Peter Stothard, The Last Assassin: The Hunt for the Killers of Julius Caesar (New York: Oxford University Press, 2021), 274 pp., $27.95.
HISTORY IS mainly a matter of unforeseen outcomes yielding unintended consequences. The assassination of Julius Caesar in 44 BC offers a striking case in point. Hoping to bring back the (largely imaginary) good old days of the early Roman Republic, a privileged, patrician clique of Roman senators led by Gaius Cassius Longinus (Shakespeare’s “lean and hungry” Cassius) and Marcus Brutus (Shakespeare’s “noblest Roman of them all”) murdered a brilliant soldier-statesman in what they convinced themselves was a heroic act of tyrannicide. In fact, it offered a reminder that all rogues led to Rome. Although he carefully avoided involvement with the assassination plot, the great Roman orator, Marcus Tullius Cicero, was all in, arguing that Julius Caesar had
...conceived a great desire to be king of the Romans and master of the entire world and accomplished this. Whoever says that this desire was honorable is a madman, since he approves of the death of the laws and liberty, and considers their hideous and repulsive suppression glorious.
There was, however, a crippling flaw in Cicero’s argument. The “laws and liberty”—and, more particularly, their social, moral, and religious foundations—had all predeceased Julius Caesar, eaten away by corruption, decadence, and the ancient Roman equivalent of insider trading—the running of the Republic as an enterprise of the aristocracy, by the aristocracy, for the aristocracy. In murdering Caesar, the conspirators were killing Rome’s greatest, most forward-looking leader in a doomed effort to preserve something that was already dead.
They were also committing what may have been the most consequential political assassination in the history of the world, although a strong case could be made for Gabrilo Princip’s 1914 slaying of Archduke Franz Ferdinand, a much less formidable individual but a victim whose rank and position as heir to the Austro-Hungarian throne made his death the detonator for a devastating global war. By the time the whole shebang was over it had shaken the social and political order of modern Europe to its foundations in ways from which it is only now beginning to recover. But if Franz Ferdinand’s death was as consequential as Caesar’s, his life certainly was not. A crotchety neurotic, Franz Ferdinand had a rational vision for reforming the ramshackle multi-national, multi-lingual empire he was supposed to inherit, but his personality and intellect were probably not up to the job, even if the cataclysm of World War I had been averted.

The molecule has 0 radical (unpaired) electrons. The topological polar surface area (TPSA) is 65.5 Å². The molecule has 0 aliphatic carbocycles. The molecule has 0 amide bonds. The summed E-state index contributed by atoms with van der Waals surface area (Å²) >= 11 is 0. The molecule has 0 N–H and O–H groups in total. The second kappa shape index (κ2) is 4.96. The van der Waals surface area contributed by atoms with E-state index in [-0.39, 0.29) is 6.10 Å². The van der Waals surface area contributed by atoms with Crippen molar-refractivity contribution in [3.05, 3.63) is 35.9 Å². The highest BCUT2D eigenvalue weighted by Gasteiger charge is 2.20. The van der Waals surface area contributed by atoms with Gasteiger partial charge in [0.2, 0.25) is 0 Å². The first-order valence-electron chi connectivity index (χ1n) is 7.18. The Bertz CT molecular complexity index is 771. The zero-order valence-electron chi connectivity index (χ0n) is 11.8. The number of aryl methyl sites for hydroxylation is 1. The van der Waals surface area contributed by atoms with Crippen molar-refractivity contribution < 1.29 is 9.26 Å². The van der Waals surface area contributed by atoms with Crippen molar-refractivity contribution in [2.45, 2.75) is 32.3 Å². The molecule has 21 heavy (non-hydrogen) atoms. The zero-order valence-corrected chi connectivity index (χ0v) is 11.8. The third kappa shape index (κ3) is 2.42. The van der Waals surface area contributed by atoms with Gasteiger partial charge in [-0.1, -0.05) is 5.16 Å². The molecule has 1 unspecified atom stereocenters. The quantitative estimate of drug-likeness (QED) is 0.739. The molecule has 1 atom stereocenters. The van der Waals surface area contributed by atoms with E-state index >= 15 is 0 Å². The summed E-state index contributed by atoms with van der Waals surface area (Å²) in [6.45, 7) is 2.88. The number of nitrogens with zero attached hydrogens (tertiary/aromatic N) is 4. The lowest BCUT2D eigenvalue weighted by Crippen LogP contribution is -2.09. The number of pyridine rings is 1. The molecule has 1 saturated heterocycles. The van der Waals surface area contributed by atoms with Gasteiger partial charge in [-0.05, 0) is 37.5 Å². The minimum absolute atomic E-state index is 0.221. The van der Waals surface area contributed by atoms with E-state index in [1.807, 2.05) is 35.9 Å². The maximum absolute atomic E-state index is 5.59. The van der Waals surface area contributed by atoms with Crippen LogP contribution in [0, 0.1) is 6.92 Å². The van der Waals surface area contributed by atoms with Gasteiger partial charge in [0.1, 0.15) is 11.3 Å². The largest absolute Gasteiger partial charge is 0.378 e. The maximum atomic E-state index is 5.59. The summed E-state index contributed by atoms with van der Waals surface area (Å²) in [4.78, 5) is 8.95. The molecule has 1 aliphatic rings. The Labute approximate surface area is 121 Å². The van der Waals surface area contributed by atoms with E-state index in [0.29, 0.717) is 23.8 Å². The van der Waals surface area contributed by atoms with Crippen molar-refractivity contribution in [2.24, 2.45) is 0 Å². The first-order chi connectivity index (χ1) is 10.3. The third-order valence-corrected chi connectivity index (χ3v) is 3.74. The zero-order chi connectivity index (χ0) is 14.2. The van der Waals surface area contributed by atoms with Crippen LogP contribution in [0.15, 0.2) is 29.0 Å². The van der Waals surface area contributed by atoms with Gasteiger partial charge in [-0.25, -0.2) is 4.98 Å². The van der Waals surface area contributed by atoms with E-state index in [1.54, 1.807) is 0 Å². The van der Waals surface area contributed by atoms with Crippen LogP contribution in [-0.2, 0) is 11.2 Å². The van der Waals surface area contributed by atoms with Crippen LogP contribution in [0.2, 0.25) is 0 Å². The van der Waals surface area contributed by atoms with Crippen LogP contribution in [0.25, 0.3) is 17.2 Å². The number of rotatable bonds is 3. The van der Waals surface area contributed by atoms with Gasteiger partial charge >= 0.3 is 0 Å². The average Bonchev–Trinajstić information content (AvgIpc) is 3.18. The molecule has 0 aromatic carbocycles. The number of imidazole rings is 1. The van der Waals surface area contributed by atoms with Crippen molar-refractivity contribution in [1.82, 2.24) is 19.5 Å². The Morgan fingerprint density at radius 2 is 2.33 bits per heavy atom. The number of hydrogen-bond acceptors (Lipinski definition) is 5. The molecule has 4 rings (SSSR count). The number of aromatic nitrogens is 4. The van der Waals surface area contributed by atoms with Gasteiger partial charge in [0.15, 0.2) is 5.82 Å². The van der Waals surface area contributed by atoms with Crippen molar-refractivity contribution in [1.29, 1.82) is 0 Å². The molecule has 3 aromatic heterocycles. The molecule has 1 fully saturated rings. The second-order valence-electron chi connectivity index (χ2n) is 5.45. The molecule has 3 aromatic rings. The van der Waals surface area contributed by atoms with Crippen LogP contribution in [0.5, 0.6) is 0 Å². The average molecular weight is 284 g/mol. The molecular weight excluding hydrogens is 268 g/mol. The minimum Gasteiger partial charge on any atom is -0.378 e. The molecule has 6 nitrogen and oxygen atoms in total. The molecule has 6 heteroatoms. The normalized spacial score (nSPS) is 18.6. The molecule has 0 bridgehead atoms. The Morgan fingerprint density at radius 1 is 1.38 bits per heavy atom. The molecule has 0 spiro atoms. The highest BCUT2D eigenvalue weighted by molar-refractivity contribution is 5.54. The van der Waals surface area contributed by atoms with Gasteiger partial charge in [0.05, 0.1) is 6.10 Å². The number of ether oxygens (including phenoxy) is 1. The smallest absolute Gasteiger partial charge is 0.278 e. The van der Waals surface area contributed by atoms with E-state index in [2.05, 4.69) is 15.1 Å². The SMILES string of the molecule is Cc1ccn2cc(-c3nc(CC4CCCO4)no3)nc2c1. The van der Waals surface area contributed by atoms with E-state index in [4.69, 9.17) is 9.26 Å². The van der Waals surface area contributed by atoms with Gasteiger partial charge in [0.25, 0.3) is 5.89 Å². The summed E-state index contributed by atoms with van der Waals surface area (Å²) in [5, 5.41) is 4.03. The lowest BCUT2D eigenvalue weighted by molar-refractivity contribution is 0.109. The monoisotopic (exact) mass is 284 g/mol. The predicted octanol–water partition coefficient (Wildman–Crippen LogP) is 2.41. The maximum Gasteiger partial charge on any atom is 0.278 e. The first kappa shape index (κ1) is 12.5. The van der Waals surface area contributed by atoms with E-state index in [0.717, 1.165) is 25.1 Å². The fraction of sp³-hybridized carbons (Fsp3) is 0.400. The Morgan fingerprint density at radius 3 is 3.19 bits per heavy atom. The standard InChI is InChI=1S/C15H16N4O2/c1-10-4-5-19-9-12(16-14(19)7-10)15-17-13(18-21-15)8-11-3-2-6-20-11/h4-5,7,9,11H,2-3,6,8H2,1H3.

Caesar, on the other hand, was a brilliant Renaissance man 1,500 years before there was a Renaissance. He played many roles in his lifetime—youthful playboy, corrupt political machine boss, brilliant propagandist, conquering military hero on an epic scale, and an administrative reformer of genius, to name only a few. Throughout his mature career, he adhered to a sound if somewhat cynical apothegm: “If you must break the law, do it to seize power; in all other cases observe it.”
EVEN IN the pursuit of power Caesar preferred, whenever possible, to do it by the book. Almost all of his many promotions—including the erection of monuments in his honor, his virtual deification, and his proposed lifetime lease on executive power—had been sought through the proper channels, including action by a Roman Senate that he incrementally padded by such measures as placing all free-born Italians on the same legal footing as the citizens of Rome and enfranchising Cisalpine Gaul. Although his political roots were populist, in the tradition of Marius and the Gracchi brothers, Caesar carried out a program of welfare reform that slashed the number of Roman citizens on the grain dole—the ancient Roman equivalent of a universal food stamp entitlement—by more than half (from 320,000 to 150,000) by imposing a means test. He initiated a census for the whole Italian peninsula and introduced the “Julian” calendar, which remains the standard to this very day, and he had plans to drain the Pontine marshes to eradicate malaria. That commendable goal, after Caesar’s murder, remained on the back burner until it was finally undertaken as a massive public works project by one Benito Mussolini nearly two millennia later.
What Caesar seems to have envisioned, many centuries before the concept even had a name, was a kind of constitutional monarchy. To give an idea of just how visionary this idea was in Caesar’s day, it was not applied by a major power in Western Europe until England’s so-called “Glorious Revolution” of 1688, more than a millennium and a half after his death. Caesar’s political vision, besides coming centuries earlier, covered a far wider base: all free adult males in a Roman Imperium already encompassing considerable chunks of Europe, Africa, and Asia—a military, cultural, and economic colossus unrivaled to this day. As one mid-twentieth-century historian summed it up with a touch of hyperbole,